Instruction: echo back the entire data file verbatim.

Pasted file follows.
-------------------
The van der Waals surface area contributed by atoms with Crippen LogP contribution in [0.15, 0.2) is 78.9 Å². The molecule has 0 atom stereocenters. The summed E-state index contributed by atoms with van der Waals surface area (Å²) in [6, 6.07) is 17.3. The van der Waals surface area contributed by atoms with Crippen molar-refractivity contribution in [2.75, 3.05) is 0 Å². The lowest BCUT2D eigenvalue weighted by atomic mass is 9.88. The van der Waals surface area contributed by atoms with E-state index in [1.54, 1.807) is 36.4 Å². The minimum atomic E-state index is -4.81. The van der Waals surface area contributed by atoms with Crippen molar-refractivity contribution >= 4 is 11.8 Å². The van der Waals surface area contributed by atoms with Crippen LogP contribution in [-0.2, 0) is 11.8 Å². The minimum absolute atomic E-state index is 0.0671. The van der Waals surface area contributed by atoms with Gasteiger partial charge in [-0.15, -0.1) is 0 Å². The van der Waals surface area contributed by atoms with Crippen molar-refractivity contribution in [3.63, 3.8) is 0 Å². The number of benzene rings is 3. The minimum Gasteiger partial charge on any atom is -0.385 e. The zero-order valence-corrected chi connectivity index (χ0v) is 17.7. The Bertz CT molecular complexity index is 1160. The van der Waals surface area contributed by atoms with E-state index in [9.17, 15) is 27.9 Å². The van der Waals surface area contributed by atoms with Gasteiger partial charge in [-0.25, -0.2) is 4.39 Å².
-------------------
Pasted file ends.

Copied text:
The van der Waals surface area contributed by atoms with Crippen LogP contribution in [0.15, 0.2) is 78.9 Å². The molecule has 0 atom stereocenters. The summed E-state index contributed by atoms with van der Waals surface area (Å²) in [6, 6.07) is 17.3. The van der Waals surface area contributed by atoms with Crippen molar-refractivity contribution in [2.75, 3.05) is 0 Å². The lowest BCUT2D eigenvalue weighted by atomic mass is 9.88. The van der Waals surface area contributed by atoms with E-state index in [1.54, 1.807) is 36.4 Å². The minimum atomic E-state index is -4.81. The van der Waals surface area contributed by atoms with Crippen molar-refractivity contribution >= 4 is 11.8 Å². The van der Waals surface area contributed by atoms with Crippen LogP contribution in [-0.2, 0) is 11.8 Å². The minimum absolute atomic E-state index is 0.0671. The van der Waals surface area contributed by atoms with Gasteiger partial charge in [-0.15, -0.1) is 0 Å². The van der Waals surface area contributed by atoms with Crippen molar-refractivity contribution in [3.63, 3.8) is 0 Å². The number of benzene rings is 3. The minimum Gasteiger partial charge on any atom is -0.385 e. The zero-order valence-corrected chi connectivity index (χ0v) is 17.7. The Bertz CT molecular complexity index is 1160. The van der Waals surface area contributed by atoms with E-state index in [9.17, 15) is 27.9 Å². The van der Waals surface area contributed by atoms with Gasteiger partial charge in [-0.25, -0.2) is 4.39 Å².